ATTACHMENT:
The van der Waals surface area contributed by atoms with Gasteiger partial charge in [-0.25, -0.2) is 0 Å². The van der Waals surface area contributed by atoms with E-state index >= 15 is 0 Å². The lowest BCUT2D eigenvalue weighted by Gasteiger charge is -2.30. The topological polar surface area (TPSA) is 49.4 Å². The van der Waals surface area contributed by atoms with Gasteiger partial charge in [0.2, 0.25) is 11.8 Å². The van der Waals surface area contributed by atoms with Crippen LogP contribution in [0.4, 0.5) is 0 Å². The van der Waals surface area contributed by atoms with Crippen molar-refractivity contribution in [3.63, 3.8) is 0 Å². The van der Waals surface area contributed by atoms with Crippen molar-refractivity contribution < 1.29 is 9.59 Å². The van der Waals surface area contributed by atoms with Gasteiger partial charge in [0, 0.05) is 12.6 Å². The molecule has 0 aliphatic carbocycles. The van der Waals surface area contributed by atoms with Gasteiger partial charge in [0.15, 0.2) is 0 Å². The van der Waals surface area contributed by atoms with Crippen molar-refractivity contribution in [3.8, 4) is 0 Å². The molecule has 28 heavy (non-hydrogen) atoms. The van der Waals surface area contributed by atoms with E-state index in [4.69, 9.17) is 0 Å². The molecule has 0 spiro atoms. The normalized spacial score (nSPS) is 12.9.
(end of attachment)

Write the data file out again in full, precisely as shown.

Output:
The van der Waals surface area contributed by atoms with Gasteiger partial charge in [-0.25, -0.2) is 0 Å². The van der Waals surface area contributed by atoms with E-state index >= 15 is 0 Å². The lowest BCUT2D eigenvalue weighted by Gasteiger charge is -2.30. The topological polar surface area (TPSA) is 49.4 Å². The van der Waals surface area contributed by atoms with Gasteiger partial charge in [0.2, 0.25) is 11.8 Å². The van der Waals surface area contributed by atoms with Crippen LogP contribution in [0.4, 0.5) is 0 Å². The van der Waals surface area contributed by atoms with Crippen molar-refractivity contribution in [3.63, 3.8) is 0 Å². The van der Waals surface area contributed by atoms with Crippen molar-refractivity contribution < 1.29 is 9.59 Å². The van der Waals surface area contributed by atoms with Gasteiger partial charge in [0, 0.05) is 12.6 Å². The molecule has 0 aliphatic carbocycles. The van der Waals surface area contributed by atoms with Gasteiger partial charge in [0.15, 0.2) is 0 Å². The van der Waals surface area contributed by atoms with Crippen molar-refractivity contribution in [3.8, 4) is 0 Å². The molecule has 28 heavy (non-hydrogen) atoms. The van der Waals surface area contributed by atoms with E-state index in [4.69, 9.17) is 0 Å². The molecule has 0 spiro atoms. The normalized spacial score (nSPS) is 12.9.